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Keystone Sanitation Landfill
EPA Region 3 (Mid-Atlantic)
EPA ID# PAD054142781
19th Congressional District
Last Update: January 2015
Current Site StatusOn September 21, 2010 EPA issued the third Five-Year Review Report for the Keystone Sanitation Landfill Superfund Site (Site). The review found that the remedy had addressed the immediate threats and that there were no current exposures to Site-related contaminants. Therefore, the review found the remedy is protective of human health and the environment in the short-term and is expected to be fully protective when the cleanup goals are achieved. As required, a similar review must be conducted every five years.
In addition to addressing groundwater contaminated by volatile organic contaminants (VOCs), the Site remedy includes a source control component to ensure that the landfill is not a continued source of contamination to the groundwater. The main component of the source control remedy involves the operation of an enhanced landfill gas extraction system. The gas extraction system has been operating since May 2003. The system works by applying a vacuum to a series of gas wells to pull VOCs and methane to the surface as vapor or gas which is then treated in an enclosed flare at high temperatures to destroy contaminants. Monitoring of the gas extraction system is being conducted as required. From May 2003 through present, it is estimated that the system has removed more than 2,600 pounds of certain target VOCs from the landfill. The list of target VOCs was developed based on the groundwater contaminants of concern.
Although the gas extraction system has been effective in removing VOCs from the landfill, the overall flow rates have been significantly less than called for in the design. A review of the site data suggested the flow rates should be increased at the majority of the gas extraction wells. In January 2009, the responsible parties began making adjustments to the existing extraction system in an attempt to increase flow in individual gas extraction wells. EPA evaluated the results of these modifications and has determined that additional gas extraction wells, are required. In September 2009, the responsible parties submitted preliminary recommendations regarding the construction of new gas extraction wells, but recommended additional soil gas sampling be conducted to assist in the design and location of new wells. Additional soil gas sampling was conducted in January 2010. The system was amended through the installation of 14 additional landfill gas wells in November 2010.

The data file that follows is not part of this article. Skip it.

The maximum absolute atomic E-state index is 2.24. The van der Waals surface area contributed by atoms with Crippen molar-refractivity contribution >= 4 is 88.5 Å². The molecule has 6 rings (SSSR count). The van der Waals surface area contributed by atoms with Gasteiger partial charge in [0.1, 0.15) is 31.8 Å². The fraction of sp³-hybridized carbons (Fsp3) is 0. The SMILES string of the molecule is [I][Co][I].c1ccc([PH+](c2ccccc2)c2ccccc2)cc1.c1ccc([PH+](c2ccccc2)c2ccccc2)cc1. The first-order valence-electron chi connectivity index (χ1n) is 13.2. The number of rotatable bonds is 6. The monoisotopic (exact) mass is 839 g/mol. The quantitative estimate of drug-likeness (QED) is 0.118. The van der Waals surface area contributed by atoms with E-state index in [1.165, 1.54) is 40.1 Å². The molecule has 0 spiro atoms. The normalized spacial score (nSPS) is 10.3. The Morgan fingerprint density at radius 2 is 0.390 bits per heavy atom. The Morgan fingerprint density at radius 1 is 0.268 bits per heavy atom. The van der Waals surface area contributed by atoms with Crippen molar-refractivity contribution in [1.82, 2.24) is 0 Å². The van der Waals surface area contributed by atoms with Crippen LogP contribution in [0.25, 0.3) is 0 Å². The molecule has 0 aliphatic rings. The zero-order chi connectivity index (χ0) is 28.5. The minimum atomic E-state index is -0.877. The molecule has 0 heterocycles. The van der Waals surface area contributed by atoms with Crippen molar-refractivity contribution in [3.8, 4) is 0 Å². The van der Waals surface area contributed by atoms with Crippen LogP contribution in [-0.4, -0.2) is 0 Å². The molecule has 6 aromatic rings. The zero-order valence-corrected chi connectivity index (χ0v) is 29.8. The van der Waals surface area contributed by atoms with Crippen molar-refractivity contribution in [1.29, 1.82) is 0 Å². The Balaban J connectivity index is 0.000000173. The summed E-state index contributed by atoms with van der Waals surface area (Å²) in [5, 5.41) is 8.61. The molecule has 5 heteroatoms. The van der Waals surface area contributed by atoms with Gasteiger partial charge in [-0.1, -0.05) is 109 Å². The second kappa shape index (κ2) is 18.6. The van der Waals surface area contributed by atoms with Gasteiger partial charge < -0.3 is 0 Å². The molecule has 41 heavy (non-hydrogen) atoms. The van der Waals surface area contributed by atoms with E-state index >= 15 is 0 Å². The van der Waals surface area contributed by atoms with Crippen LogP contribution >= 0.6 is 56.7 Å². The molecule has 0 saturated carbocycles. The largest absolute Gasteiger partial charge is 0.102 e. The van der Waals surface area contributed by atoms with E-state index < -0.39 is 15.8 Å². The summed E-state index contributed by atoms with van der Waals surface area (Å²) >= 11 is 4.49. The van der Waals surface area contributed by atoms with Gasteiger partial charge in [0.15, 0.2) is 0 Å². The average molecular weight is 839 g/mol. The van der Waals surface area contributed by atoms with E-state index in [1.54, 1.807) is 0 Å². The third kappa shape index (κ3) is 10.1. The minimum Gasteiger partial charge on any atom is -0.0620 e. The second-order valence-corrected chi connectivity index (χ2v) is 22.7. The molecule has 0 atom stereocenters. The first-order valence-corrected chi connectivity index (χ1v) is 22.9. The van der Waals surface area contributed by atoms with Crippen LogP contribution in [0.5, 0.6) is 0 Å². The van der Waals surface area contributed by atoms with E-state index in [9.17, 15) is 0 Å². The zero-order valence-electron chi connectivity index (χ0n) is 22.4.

The other major components of the site remedy include construction and operation of a groundwater extraction and treatment system; provision of residential filtration systems; monitoring of groundwater in both monitoring wells and residential supply wells; monitoring of surface water and sediment from nearby tributaries and seeps; upgrades to the landfill soil cover and storm water management controls; and institutional controls to protect the remedy and restrict the future use of the landfill property. All activities, including the operation and maintenance (O&M) of the various remedy components, are being conducted by the responsible parties under EPA's oversight.
The groundwater treatment system has been operating since August 2000. Groundwater is pumped from a series of extraction wells, treated and discharged to a nearby stream. Monitoring of the groundwater, the treatment system and residential wells is being conducted as required. Residential well filtration units were installed at 34 residences to address potential groundwater contamination that may be associated with the landfill. With the exception of the residential well located on the landfill property, groundwater monitoring results from sampling conducted from 2000 to present indicate that landfill contamination is not impacting residential wells. As a result, the residential maintenance and monitoring program was significantly reduced. As a precaution, filters remain in place at several residences located in close proximity to the landfill.
EPA will continue to evaluate the sampling data collected by the responsible parties and oversee the O&M of the systems. As discussed above, O&M may include upgrades to the extraction and treatment systems and installation of additional monitoring and/or extraction wells as necessary. In addition, EPA and the responsible parties will conduct regular site inspections to ensure that the groundwater and gas extraction systems continue to function as designed and to ensure that the upgrades to the landfill cover and storm water management system are properly maintained.